Key plants have been chosen to structure the garden – for example the waterhousia hedges that border the site to create a frame and backdrop for the rest of the garden. A layer of camelias and magnolias are the ‘structural plantings’ for around the lower areas of the garden and into the ‘Wild Garden’. Beneath these a wide range of low cover plantings create textural and seasonal difference. A view is framed to display a copse of Japanese maples; the southern boundary is obscured by bamboo – tree ferns emerge from between stone steppers and seats, creating a verdant, secretive and gully like experience.
What materials did you select to use in the garden, and why? We selected raw, tactile materials in many parts of the garden – stone and steel. Stone is used in various forms – rough, tumbled and cut, huge boulders, and detailed setts – dependent on the application. A dark granite paving is primarily used throughout the garden – this was chosen for the tone and texture of the stone.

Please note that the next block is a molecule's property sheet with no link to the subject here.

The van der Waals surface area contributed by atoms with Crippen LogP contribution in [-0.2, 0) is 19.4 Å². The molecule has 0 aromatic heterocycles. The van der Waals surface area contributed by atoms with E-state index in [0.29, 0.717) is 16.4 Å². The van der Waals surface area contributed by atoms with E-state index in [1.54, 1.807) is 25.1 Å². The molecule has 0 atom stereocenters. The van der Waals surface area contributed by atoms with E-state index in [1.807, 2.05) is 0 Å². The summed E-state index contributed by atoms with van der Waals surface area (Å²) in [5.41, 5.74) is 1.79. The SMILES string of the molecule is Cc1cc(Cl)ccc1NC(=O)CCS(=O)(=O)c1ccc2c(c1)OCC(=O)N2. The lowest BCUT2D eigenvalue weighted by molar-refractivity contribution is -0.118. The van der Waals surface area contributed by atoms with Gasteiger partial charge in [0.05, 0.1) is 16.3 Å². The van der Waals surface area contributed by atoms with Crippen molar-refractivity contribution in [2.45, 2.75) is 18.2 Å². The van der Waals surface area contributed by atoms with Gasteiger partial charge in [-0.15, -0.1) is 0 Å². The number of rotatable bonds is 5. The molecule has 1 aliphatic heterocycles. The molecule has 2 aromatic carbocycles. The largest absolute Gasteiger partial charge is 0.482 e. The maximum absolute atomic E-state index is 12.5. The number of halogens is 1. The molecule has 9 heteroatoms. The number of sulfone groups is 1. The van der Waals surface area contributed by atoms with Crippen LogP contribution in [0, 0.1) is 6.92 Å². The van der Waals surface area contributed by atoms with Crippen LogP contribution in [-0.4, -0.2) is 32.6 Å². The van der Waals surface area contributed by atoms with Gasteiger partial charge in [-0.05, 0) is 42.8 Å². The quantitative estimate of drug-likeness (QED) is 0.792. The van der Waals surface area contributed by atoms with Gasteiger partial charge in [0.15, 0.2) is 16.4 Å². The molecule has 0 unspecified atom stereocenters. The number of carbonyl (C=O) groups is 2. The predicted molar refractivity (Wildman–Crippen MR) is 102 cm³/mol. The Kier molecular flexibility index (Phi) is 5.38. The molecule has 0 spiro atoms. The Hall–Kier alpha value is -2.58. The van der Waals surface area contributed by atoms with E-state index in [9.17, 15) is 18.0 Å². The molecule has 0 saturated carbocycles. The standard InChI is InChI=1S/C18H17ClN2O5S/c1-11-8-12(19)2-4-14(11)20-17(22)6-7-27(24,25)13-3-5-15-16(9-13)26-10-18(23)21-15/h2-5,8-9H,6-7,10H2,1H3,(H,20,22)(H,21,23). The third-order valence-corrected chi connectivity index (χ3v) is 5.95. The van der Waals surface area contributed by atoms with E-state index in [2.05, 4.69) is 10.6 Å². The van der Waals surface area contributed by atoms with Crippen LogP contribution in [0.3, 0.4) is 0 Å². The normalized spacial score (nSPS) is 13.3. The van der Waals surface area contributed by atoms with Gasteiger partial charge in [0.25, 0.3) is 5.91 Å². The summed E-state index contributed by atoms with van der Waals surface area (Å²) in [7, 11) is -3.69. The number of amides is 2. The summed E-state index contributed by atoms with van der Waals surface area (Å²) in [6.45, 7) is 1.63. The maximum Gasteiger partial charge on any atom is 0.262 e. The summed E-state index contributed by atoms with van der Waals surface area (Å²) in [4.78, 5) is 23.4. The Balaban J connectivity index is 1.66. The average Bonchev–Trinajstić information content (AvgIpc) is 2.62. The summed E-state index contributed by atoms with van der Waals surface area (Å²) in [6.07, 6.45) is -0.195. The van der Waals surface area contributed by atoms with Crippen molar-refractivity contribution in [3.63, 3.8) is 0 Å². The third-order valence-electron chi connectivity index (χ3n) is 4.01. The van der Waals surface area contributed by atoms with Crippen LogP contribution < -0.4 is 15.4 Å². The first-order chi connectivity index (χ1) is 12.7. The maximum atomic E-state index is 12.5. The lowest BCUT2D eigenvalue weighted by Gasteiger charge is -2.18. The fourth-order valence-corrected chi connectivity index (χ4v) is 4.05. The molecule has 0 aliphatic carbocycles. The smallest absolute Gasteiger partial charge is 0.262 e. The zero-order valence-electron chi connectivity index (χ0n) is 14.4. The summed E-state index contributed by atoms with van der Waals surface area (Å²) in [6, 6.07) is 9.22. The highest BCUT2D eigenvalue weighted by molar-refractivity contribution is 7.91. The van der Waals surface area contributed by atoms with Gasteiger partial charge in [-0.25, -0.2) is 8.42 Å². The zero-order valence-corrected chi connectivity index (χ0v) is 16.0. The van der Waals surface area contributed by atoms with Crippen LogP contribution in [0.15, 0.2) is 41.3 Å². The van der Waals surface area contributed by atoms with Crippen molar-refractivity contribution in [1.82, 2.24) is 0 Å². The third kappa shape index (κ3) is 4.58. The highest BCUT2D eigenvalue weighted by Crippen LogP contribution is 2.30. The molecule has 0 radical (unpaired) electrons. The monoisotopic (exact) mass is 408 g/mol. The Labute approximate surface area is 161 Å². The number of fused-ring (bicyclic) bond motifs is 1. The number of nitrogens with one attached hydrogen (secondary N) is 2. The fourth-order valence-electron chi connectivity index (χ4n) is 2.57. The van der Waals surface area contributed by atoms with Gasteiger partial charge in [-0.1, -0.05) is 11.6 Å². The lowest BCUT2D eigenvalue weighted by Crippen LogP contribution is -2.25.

The building is off-form concrete, so it was important to choose a material that would complement and not compete with the materiality of the building.”
What do you think is the most successful part of this garden? One of my favourite parts of the garden is the fernery. The glimpse of the fernery from inside the house hints at a luxurious, retreat style garden – the bright, fresh greens of the bamboos and ferns create a feeling of calm relaxation. The experience of entering that space from the outside is breathtaking, the sense of immersion into this gully like garden – the contrast of tiny dichondra spilling out between the stepping stones, and the vast towering forms of the bamboo above. It is complete seclusion, and respite from the world around.
All images by John Gollings and supplied by T.C.L.